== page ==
4

Assuming American Options

Can you buy a stock option and immediately exercise it - or are you only formally given control of the option at the end of the trading day? Would you be able to sell it immediately just minutes (or seconds) after purchasing it?

A more detailed question,

What would be the inherent delay in doing a trade such as:

  1. buying a put
  2. buying the underlying
  3. exercising the put to sell the underlying

This trade is dependent on completing all 3 parts within a few seconds at most, depending on the situation. Certainly, the parts cannot be completed several minutes apart or have to wait overnight.

Sorry if this question is basic, I'm just reading about options, not trading yet.

6

You can, but it is easier just to throw your money away. The process you describe can never result in profit, as the option is priced according to the underlying security and the risk.

Of course, something relevant can happen 3 milliseconds after you successfully buy the option, and there is a profit (or loss) possible. But even then, selling the option back normally is a better deal than executing it.

For the second part of your question: you are not getting whatever security or option you buy immediately; there is a two-day settlement period. But you can sell it right away anyway (unless your broker doesn't support it), because what you sell you also only have to supply in two days.

3

You can exercise an American option at any time, including immediately after you buy it. However, in if there is any time premium remaining in the option, it would make no sense to do so because you are throwing away time premium that could be salvaged by selling the option to close (unless the time premium is less than your closing costs).

Exercising a put when you own the stock or exercising a call when you are short the stock immediately closes both legs at once.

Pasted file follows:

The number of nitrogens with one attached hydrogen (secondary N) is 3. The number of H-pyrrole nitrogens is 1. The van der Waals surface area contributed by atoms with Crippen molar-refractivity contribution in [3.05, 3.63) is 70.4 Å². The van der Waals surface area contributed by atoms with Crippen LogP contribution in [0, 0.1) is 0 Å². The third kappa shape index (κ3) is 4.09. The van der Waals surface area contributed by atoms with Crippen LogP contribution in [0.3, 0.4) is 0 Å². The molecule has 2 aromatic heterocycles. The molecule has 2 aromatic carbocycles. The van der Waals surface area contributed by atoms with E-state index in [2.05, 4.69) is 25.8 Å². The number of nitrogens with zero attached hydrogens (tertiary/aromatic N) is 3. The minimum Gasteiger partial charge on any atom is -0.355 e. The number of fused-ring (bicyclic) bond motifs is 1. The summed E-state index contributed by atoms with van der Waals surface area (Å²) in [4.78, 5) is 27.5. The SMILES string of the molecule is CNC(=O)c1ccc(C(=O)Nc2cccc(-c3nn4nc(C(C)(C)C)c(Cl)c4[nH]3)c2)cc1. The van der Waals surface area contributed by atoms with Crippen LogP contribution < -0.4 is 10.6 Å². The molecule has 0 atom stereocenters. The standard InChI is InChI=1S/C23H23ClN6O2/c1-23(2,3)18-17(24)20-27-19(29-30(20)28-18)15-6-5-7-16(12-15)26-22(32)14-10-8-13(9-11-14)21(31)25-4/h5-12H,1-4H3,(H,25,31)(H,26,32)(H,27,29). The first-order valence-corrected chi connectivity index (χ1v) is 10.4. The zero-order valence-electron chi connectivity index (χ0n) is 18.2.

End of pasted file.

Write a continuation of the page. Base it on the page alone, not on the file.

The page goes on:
Here's a learning moment for later on:

It does makes sense to exercise a long ITM option whose bid is less than parity, when you don't have a position in the underlying. This avoids the haircut.

Suppose XYZ is $40 and you own the in-the-money Nov $35 call whose B/A quote is $4.80 x $5.20. The intrinsic value of the call is $5 but the best bid is $4.80. That's a 20 cent haircut and if you accept $4.80, the buyer can do a discount arbitrage to close it for $5.00 (more on that in a moment).

You could attempt price improvement by trying to sell at $4.90 or $4.95 but there's little incentive for anyone to give you anything near intrinsic value. And while waiting for a possible trade fill, the price of XYZ could drop and you'd lose some of your call's gain. What to do? Do the discount arbitrage yourself.

Short the stock at $40 and immediately exercise your call to acquire the shares for $35 for a net $5 (less whatever you paid for the call). Short the stock first to avoid leg out risk (it locks in the $5). This is also done with long puts except that you buy the stock first.

  • I assume if you only have a cash account to have to exercise the call first, then immediately sell the stock? – Michael Oct 25 at 23:47
  • You cannot be short or use margin in a cash account. In the case of a long ITM call trading below parity, yes, you would exercise the call and sell the stock immediately. Set up both orders before executing the first one. IT may save you 5-10 seconds thereby diminishing price change risk. The only fly in the ointment would be a broker who has a delay in providing notification of exercise and/or notification of acquisition of the underlying. I don't know if this occurs at any other brokers - at mine, it's instantaneous. – Bob Baerker Oct 26 at 0:15

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